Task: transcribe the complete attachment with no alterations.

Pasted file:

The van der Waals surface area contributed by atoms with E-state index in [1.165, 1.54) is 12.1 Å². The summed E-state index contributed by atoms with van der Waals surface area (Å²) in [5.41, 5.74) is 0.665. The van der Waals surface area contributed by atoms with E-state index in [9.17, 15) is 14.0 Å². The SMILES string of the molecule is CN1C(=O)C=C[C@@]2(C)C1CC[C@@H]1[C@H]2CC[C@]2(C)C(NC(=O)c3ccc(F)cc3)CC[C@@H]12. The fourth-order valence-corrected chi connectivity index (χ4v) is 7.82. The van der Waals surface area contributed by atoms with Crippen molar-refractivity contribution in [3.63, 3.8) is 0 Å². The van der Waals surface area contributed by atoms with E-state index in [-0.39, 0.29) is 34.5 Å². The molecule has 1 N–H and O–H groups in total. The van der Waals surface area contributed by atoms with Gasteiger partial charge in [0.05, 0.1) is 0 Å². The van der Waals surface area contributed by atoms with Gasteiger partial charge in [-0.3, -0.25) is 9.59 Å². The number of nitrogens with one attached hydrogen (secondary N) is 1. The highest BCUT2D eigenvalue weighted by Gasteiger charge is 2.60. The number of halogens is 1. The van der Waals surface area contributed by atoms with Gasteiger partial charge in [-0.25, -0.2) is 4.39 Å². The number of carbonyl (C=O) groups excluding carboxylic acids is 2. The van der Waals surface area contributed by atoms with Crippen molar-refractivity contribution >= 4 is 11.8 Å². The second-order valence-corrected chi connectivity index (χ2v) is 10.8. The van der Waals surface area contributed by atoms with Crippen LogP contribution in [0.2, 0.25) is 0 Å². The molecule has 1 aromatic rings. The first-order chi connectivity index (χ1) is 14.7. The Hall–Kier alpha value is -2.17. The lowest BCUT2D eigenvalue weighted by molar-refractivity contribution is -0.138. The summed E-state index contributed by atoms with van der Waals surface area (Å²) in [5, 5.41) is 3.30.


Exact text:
The van der Waals surface area contributed by atoms with E-state index in [1.165, 1.54) is 12.1 Å². The summed E-state index contributed by atoms with van der Waals surface area (Å²) in [5.41, 5.74) is 0.665. The van der Waals surface area contributed by atoms with E-state index in [9.17, 15) is 14.0 Å². The SMILES string of the molecule is CN1C(=O)C=C[C@@]2(C)C1CC[C@@H]1[C@H]2CC[C@]2(C)C(NC(=O)c3ccc(F)cc3)CC[C@@H]12. The fourth-order valence-corrected chi connectivity index (χ4v) is 7.82. The van der Waals surface area contributed by atoms with Crippen molar-refractivity contribution in [3.63, 3.8) is 0 Å². The van der Waals surface area contributed by atoms with E-state index in [-0.39, 0.29) is 34.5 Å². The molecule has 1 N–H and O–H groups in total. The van der Waals surface area contributed by atoms with Gasteiger partial charge in [0.05, 0.1) is 0 Å². The van der Waals surface area contributed by atoms with Gasteiger partial charge in [-0.3, -0.25) is 9.59 Å². The number of nitrogens with one attached hydrogen (secondary N) is 1. The highest BCUT2D eigenvalue weighted by Gasteiger charge is 2.60. The number of halogens is 1. The van der Waals surface area contributed by atoms with Gasteiger partial charge in [-0.25, -0.2) is 4.39 Å². The number of carbonyl (C=O) groups excluding carboxylic acids is 2. The van der Waals surface area contributed by atoms with Crippen molar-refractivity contribution >= 4 is 11.8 Å². The second-order valence-corrected chi connectivity index (χ2v) is 10.8. The van der Waals surface area contributed by atoms with Crippen LogP contribution in [0.2, 0.25) is 0 Å². The molecule has 1 aromatic rings. The first-order chi connectivity index (χ1) is 14.7. The Hall–Kier alpha value is -2.17. The lowest BCUT2D eigenvalue weighted by molar-refractivity contribution is -0.138. The summed E-state index contributed by atoms with van der Waals surface area (Å²) in [5, 5.41) is 3.30.